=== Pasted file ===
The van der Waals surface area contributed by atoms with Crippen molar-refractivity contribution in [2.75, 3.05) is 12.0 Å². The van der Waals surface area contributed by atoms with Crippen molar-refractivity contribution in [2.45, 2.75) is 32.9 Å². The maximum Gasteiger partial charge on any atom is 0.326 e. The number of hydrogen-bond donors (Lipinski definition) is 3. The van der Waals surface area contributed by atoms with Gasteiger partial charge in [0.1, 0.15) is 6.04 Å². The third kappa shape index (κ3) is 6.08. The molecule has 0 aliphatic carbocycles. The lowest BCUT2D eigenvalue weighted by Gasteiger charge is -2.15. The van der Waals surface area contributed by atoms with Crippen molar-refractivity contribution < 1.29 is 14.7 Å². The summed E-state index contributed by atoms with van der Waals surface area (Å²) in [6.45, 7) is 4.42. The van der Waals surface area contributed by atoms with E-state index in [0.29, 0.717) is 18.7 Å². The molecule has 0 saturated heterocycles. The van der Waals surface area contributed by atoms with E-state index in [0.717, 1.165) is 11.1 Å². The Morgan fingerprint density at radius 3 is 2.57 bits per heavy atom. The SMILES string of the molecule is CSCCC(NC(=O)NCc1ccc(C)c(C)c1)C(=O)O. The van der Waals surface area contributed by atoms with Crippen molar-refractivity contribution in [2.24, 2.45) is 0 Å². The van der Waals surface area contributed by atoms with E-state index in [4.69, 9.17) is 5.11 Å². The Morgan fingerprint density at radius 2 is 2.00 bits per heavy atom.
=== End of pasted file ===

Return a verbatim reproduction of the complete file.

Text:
The van der Waals surface area contributed by atoms with Crippen molar-refractivity contribution in [2.75, 3.05) is 12.0 Å². The van der Waals surface area contributed by atoms with Crippen molar-refractivity contribution in [2.45, 2.75) is 32.9 Å². The maximum Gasteiger partial charge on any atom is 0.326 e. The number of hydrogen-bond donors (Lipinski definition) is 3. The van der Waals surface area contributed by atoms with Gasteiger partial charge in [0.1, 0.15) is 6.04 Å². The third kappa shape index (κ3) is 6.08. The molecule has 0 aliphatic carbocycles. The lowest BCUT2D eigenvalue weighted by Gasteiger charge is -2.15. The van der Waals surface area contributed by atoms with Crippen molar-refractivity contribution < 1.29 is 14.7 Å². The summed E-state index contributed by atoms with van der Waals surface area (Å²) in [6.45, 7) is 4.42. The van der Waals surface area contributed by atoms with E-state index in [0.29, 0.717) is 18.7 Å². The molecule has 0 saturated heterocycles. The van der Waals surface area contributed by atoms with E-state index in [0.717, 1.165) is 11.1 Å². The Morgan fingerprint density at radius 3 is 2.57 bits per heavy atom. The SMILES string of the molecule is CSCCC(NC(=O)NCc1ccc(C)c(C)c1)C(=O)O. The van der Waals surface area contributed by atoms with Crippen molar-refractivity contribution in [2.24, 2.45) is 0 Å². The van der Waals surface area contributed by atoms with E-state index in [4.69, 9.17) is 5.11 Å². The Morgan fingerprint density at radius 2 is 2.00 bits per heavy atom.